Precedent Study

To address these issues relating to stormwater management, 4 types of strategies were identified across four different precedent sites studied. This include Resist, Delay, Store, and Discharge strategies

 

Resist: Hard infrastructure (such as bulkheads, floodwalls and seawalls) and soft landscaping features (such as berms and/or levees which could be used as parks) that will act as barriers along the coast during exceptionally high tides and/or storm surge events.

 

Delay: Urban green infrastructure designed to focus on slowing stormwater runoff throughout the region using a combination of public and private amenities to update the stormwater and sewage system to withstand new levels of water capacity.

 

Store: Green and grey infrastructure improvements, such as bio-retention basins, swales, and green roofs, intended to slow down and capture stormwater.

 

Discharge: Enhancements to existing stormwater management system to reduce combined sewage overflow and manage flooding.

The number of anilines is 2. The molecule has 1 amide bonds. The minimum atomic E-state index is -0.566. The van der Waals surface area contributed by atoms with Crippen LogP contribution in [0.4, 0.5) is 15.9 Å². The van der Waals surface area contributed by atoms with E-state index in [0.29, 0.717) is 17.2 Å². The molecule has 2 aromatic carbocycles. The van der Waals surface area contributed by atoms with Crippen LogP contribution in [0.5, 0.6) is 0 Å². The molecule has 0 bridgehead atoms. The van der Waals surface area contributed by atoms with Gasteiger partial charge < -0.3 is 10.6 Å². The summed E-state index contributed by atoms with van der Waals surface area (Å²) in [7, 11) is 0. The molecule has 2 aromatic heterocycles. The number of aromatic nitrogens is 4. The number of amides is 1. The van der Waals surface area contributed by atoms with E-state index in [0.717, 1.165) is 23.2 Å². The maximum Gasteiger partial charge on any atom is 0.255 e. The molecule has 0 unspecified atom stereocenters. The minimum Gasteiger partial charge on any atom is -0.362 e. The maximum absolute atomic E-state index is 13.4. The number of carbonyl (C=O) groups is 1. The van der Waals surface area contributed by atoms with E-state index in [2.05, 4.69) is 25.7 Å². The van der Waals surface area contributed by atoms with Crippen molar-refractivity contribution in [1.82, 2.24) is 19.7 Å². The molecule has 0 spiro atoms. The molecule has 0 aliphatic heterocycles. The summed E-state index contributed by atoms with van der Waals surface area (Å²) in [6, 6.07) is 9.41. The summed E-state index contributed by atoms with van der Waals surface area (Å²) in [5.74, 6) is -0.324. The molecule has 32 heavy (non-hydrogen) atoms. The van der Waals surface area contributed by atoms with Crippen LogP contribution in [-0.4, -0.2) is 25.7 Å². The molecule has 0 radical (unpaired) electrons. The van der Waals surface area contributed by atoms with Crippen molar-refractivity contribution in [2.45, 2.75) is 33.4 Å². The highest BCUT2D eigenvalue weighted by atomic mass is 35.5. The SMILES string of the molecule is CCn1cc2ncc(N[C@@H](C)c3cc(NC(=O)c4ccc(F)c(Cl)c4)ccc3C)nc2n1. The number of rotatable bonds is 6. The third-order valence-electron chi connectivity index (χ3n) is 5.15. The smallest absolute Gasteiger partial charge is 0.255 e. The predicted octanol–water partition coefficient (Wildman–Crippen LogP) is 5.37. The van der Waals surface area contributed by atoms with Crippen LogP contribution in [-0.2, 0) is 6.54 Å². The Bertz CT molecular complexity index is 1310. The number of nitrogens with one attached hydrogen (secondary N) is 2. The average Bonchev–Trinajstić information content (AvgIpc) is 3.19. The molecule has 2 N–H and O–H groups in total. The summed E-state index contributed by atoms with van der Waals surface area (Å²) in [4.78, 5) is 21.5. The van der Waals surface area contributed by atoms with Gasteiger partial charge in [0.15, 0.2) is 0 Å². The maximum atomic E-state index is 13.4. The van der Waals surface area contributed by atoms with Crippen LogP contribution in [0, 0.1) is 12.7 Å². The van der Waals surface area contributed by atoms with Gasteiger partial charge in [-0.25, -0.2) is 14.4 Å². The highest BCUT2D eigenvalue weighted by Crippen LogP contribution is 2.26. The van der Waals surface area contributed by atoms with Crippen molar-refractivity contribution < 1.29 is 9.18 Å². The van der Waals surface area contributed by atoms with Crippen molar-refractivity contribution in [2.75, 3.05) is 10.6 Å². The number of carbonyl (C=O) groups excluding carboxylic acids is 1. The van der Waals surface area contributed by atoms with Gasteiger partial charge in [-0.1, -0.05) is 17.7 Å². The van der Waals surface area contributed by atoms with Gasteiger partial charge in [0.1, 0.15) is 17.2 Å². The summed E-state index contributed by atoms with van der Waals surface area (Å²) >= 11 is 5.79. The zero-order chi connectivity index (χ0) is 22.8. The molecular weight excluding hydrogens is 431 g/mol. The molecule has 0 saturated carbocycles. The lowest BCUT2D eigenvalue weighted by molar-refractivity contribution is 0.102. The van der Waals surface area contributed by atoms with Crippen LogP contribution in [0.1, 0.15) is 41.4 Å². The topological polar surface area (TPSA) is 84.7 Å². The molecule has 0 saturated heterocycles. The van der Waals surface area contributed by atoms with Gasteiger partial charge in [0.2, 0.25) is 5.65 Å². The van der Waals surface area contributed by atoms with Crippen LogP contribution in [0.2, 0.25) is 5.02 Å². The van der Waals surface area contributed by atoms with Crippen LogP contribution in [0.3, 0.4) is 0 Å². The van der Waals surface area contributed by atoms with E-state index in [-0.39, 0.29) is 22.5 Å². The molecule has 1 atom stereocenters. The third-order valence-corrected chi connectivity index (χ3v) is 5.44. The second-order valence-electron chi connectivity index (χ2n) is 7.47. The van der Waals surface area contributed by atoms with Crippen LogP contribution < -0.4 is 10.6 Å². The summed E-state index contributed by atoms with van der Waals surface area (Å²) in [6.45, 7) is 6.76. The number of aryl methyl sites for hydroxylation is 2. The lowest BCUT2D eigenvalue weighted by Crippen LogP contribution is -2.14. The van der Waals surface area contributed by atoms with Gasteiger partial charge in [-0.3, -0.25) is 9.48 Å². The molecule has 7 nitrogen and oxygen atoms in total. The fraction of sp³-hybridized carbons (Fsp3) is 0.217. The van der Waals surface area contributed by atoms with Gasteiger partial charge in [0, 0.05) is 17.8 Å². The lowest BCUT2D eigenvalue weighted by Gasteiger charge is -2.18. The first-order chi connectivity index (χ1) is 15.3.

These strategies do no work in isolation—they work symbiotically as part of a larger system. Eliminating critical urban resilience components to meet construction timelines lessens the promising vision of each design and significantly reduces the project's impact. Our design proposal seeks to adapt these strategies to create novel solutions for the specific conditions of Rockcliffe-Smythe.

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Resist, Delay, Store, Discharge Urban Water Strategy

OMA | Hoboken | (2013)

Large parts of Hoboken were once marshland on a filled-in island, resulting in two thirds of the city experiencing the current issues of flash floods and storm surges, even from minor storms. Hurricane Sandy flooded a huge portion of the city, resulting in pressures to create an urban water strategy to combat these issues. The project consists of four phases: Resist, Delay, Store, and Discharge. Resist fortifies the Hudson River edge. Delay implements green roofs and rain gardens to slow stormwater runoff. Store implements constructed wetlands to control marshland conditions. Discharge will create enhancements to the existing stormwater management system to reduce combined sewage overflow and manage flooding.